It is clear that FDI incentives might play a role for investor decisions on the margin.
By Michael Mugisha
Foreign direct investment (FDI) is an integral part of an open and effective international economic system and a major catalyst to development. Yet, the benefits of FDI do not accrue automatically and evenly across countries, sectors and local communities.
Developing countries, emerging economies and countries in transition including Uganda have come increasingly to see FDI as a source of economic development and modernisation, income growth and employment.
Thus, countries have liberalised their FDI regimes and pursued policies and offered various incentives to attract quality FDI which promotes economic development, creates employment opportunities, provides technological transfer and financing. Majority of such countries have also established investment promotion agencies and enacted policies to incentivise FDI.
These normally include incentives of a fiscal or financial nature. The former are designed to reduce tax burden and include tax concessions in the form of a reduced corporate income tax rate, tax holidays, exemption from import duties and duty drawbacks on exports.
The latter consist of direct contributions to an investor’s firm from the government and includes grants, subsidised loans, loan guarantees, the participation of publicly funded venture capital in investments involving high commercial risks and government insurance at preferential rates.
Note that empirical research shows that international FDI incentives play only a limited role in determining the international pattern of foreign direct investment. Factors like market characteristics, relative production costs and resource availability explain most of the cross-country variation in FDI inflows.
Nevertheless, it is clear that FDI incentives might play a role for investor decisions on the margin. For instance, if an investor has two more or less similar location alternatives for an investment, incentives can tilt the investment decision. This is particularly the case for financial incentives like tax holidays and other subsidies, since they reduce the initial costs of the investment and lower the risk of the FDI project.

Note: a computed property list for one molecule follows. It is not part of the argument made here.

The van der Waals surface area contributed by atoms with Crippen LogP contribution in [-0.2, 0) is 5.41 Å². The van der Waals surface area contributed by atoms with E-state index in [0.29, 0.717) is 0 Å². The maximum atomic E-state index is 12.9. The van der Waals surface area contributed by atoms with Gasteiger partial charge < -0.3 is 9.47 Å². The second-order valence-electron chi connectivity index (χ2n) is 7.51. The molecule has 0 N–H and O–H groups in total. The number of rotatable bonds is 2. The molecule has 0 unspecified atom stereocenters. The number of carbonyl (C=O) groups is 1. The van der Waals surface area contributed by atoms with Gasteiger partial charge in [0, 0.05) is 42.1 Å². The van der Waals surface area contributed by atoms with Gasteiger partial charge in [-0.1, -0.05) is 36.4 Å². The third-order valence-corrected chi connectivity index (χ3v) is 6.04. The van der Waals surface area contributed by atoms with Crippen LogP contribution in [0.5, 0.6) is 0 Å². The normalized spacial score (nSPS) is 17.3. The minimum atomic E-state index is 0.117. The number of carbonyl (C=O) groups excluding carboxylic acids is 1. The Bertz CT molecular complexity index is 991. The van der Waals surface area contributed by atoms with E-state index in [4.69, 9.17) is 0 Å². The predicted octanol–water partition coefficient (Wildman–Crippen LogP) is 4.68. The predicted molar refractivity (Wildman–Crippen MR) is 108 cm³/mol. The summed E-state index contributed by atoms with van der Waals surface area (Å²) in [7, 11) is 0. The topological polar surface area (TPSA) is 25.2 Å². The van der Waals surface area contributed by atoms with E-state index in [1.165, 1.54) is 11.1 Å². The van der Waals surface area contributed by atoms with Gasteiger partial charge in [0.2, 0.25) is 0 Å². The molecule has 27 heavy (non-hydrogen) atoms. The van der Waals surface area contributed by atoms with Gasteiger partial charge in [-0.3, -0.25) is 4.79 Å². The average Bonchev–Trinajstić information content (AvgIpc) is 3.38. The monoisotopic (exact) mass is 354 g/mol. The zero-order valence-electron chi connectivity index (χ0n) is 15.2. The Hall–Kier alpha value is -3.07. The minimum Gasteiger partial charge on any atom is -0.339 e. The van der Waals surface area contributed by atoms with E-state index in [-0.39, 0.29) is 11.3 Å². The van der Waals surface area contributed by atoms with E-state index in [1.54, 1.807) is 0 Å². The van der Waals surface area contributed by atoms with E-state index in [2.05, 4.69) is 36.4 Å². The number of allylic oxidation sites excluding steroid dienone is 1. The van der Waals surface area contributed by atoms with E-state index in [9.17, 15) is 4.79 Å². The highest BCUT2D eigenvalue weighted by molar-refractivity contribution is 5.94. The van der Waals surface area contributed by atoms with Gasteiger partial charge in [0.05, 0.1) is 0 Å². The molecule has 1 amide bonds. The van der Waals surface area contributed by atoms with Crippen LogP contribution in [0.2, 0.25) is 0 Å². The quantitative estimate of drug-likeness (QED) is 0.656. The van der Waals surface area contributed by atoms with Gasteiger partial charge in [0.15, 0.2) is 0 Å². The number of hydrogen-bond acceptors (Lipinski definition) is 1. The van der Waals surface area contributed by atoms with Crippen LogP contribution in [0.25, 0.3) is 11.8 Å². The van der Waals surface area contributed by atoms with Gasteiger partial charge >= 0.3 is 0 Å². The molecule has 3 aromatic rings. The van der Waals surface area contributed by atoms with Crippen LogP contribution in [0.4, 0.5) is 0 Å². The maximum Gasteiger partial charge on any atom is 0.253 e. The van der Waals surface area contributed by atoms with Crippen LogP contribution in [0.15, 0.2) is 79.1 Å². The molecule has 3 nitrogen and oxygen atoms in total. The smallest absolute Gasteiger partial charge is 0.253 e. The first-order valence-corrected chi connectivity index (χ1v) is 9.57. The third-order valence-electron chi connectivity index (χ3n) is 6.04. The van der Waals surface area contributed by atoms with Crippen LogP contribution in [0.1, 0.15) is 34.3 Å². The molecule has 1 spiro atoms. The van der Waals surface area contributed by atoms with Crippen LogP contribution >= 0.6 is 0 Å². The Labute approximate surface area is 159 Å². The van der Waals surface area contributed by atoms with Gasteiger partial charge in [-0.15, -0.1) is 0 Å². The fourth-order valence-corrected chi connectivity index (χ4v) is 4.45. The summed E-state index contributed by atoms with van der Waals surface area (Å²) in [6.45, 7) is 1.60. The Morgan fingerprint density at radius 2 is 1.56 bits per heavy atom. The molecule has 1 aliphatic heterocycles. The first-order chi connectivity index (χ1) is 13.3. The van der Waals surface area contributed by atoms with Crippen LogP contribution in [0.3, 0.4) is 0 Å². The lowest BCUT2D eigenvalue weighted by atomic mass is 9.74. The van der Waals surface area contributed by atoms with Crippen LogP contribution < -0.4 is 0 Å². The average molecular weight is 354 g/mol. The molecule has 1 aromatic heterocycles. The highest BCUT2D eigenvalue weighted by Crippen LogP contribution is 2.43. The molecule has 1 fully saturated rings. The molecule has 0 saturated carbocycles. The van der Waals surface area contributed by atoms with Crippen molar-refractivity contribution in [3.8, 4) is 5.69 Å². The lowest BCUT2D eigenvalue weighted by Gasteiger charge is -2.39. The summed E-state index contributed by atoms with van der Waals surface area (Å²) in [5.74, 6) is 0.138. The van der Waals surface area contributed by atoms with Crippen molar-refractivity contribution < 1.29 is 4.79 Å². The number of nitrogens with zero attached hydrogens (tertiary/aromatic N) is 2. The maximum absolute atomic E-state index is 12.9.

However, the question is whether the host country’s costs for providing the incentives in terms of tax holidays, subsidies and other expenses is the best practice.
To answer this, a hypothetical situation would be whether incentives offered for FDI are likely to yield benefits that are at least as large as the costs. Keep in mind that incentives offered for FDI can only be justified, if the foreign investors firms differ from local firms such that they possess some firm specific tangible assets with spill overs to local firms/ economies.
Whereas it is understandable that incentives are a global reality offered to compete and attract quality FDI, the best practice should be creating an attractive and enabling environment that takes into account; country efforts to modernize its infrastructure, research and development, raise the level of education and labour skills and improve the overall business climate as part of the investment promotion policy.
In any case, incentives are still a good strategy but this should be followed with strict performance measurements for investors while also that ensuring that they are provided on equal terms to all investors irrespective of industry or nationality. Furthermore, although incentives are good, they are not sufficient determinants/factors an investor will base on to make his/her investment decision.
Therefore, incentives, especially tax holidays or exemption should be given to facilitate business continuity not at commencement of operations. This implies that they should be awarded to investors up to at least five years. This would determine the investment’s eligibility for a given incentive.
However, the provision for incentives should also include a consultative process involving relevant stakeholders.
This should also include a criteria for granting incentives which is realigned to minimise revenue loss the country continues incurring through offering incentives.
The writer is a Research Fellow